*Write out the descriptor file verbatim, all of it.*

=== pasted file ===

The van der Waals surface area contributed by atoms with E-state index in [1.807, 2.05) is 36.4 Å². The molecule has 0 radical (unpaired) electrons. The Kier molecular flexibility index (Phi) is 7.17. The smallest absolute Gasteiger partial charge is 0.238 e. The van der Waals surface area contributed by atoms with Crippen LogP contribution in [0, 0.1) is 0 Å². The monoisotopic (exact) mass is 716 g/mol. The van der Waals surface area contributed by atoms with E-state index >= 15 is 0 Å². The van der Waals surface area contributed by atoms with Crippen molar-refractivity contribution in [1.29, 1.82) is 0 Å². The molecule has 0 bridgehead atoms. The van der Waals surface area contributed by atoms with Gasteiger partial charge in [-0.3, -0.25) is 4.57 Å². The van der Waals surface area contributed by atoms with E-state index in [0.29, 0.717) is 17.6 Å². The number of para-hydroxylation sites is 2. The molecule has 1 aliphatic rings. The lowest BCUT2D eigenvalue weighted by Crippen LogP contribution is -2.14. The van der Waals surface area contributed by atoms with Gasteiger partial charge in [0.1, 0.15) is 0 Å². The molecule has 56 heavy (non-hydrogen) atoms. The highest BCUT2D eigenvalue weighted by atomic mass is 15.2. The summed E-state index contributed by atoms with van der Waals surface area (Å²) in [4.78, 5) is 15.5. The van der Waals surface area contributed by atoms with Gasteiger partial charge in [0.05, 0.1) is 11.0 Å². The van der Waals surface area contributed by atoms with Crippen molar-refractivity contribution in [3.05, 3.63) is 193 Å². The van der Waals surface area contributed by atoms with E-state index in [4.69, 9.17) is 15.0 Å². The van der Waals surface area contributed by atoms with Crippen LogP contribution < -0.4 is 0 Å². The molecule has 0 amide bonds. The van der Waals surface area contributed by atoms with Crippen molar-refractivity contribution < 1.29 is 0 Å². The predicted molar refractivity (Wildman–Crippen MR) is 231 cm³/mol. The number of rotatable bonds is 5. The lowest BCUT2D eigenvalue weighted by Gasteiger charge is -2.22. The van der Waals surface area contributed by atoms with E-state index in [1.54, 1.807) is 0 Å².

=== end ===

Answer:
The van der Waals surface area contributed by atoms with E-state index in [1.807, 2.05) is 36.4 Å². The molecule has 0 radical (unpaired) electrons. The Kier molecular flexibility index (Phi) is 7.17. The smallest absolute Gasteiger partial charge is 0.238 e. The van der Waals surface area contributed by atoms with Crippen LogP contribution in [0, 0.1) is 0 Å². The monoisotopic (exact) mass is 716 g/mol. The van der Waals surface area contributed by atoms with E-state index >= 15 is 0 Å². The van der Waals surface area contributed by atoms with Crippen molar-refractivity contribution in [1.29, 1.82) is 0 Å². The molecule has 0 bridgehead atoms. The van der Waals surface area contributed by atoms with Gasteiger partial charge in [-0.3, -0.25) is 4.57 Å². The van der Waals surface area contributed by atoms with E-state index in [0.29, 0.717) is 17.6 Å². The number of para-hydroxylation sites is 2. The molecule has 1 aliphatic rings. The lowest BCUT2D eigenvalue weighted by Crippen LogP contribution is -2.14. The van der Waals surface area contributed by atoms with Gasteiger partial charge in [0.1, 0.15) is 0 Å². The molecule has 56 heavy (non-hydrogen) atoms. The highest BCUT2D eigenvalue weighted by atomic mass is 15.2. The summed E-state index contributed by atoms with van der Waals surface area (Å²) in [4.78, 5) is 15.5. The van der Waals surface area contributed by atoms with Gasteiger partial charge in [0.05, 0.1) is 11.0 Å². The van der Waals surface area contributed by atoms with Crippen molar-refractivity contribution in [3.05, 3.63) is 193 Å². The van der Waals surface area contributed by atoms with E-state index in [4.69, 9.17) is 15.0 Å². The van der Waals surface area contributed by atoms with Crippen LogP contribution < -0.4 is 0 Å². The molecule has 0 amide bonds. The van der Waals surface area contributed by atoms with Crippen molar-refractivity contribution < 1.29 is 0 Å². The predicted molar refractivity (Wildman–Crippen MR) is 231 cm³/mol. The number of rotatable bonds is 5. The lowest BCUT2D eigenvalue weighted by Gasteiger charge is -2.22. The van der Waals surface area contributed by atoms with E-state index in [1.54, 1.807) is 0 Å².